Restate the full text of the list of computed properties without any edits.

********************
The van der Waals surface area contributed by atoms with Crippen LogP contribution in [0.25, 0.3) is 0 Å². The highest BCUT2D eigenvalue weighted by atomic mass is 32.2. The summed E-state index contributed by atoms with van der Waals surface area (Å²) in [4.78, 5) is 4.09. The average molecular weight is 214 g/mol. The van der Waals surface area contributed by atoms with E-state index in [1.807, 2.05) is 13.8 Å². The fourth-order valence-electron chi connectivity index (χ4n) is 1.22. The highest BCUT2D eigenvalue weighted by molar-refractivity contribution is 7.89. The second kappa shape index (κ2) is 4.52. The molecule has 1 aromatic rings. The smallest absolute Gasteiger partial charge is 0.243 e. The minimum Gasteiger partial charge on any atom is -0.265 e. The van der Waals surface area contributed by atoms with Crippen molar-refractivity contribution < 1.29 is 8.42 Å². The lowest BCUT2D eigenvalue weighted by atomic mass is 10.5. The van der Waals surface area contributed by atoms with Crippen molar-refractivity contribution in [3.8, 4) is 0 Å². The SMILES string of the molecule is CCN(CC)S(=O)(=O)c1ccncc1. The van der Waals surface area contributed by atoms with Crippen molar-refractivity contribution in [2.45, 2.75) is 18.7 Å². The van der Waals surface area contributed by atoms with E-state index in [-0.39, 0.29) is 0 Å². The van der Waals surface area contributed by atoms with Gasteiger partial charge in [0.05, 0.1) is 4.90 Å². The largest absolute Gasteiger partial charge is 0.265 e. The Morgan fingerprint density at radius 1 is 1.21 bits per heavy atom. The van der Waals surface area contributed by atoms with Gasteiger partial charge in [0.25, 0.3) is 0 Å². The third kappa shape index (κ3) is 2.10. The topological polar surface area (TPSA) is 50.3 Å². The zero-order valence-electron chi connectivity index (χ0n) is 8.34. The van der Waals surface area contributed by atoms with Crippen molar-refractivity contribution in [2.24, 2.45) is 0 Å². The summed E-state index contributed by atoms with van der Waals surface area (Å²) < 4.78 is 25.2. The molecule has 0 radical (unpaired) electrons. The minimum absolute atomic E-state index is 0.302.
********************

The van der Waals surface area contributed by atoms with Crippen LogP contribution in [0.25, 0.3) is 0 Å². The highest BCUT2D eigenvalue weighted by atomic mass is 32.2. The summed E-state index contributed by atoms with van der Waals surface area (Å²) in [4.78, 5) is 4.09. The average molecular weight is 214 g/mol. The van der Waals surface area contributed by atoms with E-state index in [1.807, 2.05) is 13.8 Å². The fourth-order valence-electron chi connectivity index (χ4n) is 1.22. The highest BCUT2D eigenvalue weighted by molar-refractivity contribution is 7.89. The second kappa shape index (κ2) is 4.52. The molecule has 1 aromatic rings. The smallest absolute Gasteiger partial charge is 0.243 e. The minimum Gasteiger partial charge on any atom is -0.265 e. The van der Waals surface area contributed by atoms with Crippen molar-refractivity contribution < 1.29 is 8.42 Å². The lowest BCUT2D eigenvalue weighted by atomic mass is 10.5. The van der Waals surface area contributed by atoms with Crippen molar-refractivity contribution in [3.8, 4) is 0 Å². The SMILES string of the molecule is CCN(CC)S(=O)(=O)c1ccncc1. The van der Waals surface area contributed by atoms with Crippen molar-refractivity contribution in [2.45, 2.75) is 18.7 Å². The van der Waals surface area contributed by atoms with E-state index in [-0.39, 0.29) is 0 Å². The van der Waals surface area contributed by atoms with Gasteiger partial charge in [0.05, 0.1) is 4.90 Å². The largest absolute Gasteiger partial charge is 0.265 e. The Morgan fingerprint density at radius 1 is 1.21 bits per heavy atom. The van der Waals surface area contributed by atoms with Gasteiger partial charge in [0.25, 0.3) is 0 Å². The third kappa shape index (κ3) is 2.10. The topological polar surface area (TPSA) is 50.3 Å². The zero-order valence-electron chi connectivity index (χ0n) is 8.34. The van der Waals surface area contributed by atoms with Crippen molar-refractivity contribution in [2.24, 2.45) is 0 Å². The summed E-state index contributed by atoms with van der Waals surface area (Å²) < 4.78 is 25.2. The molecule has 0 radical (unpaired) electrons. The minimum absolute atomic E-state index is 0.302.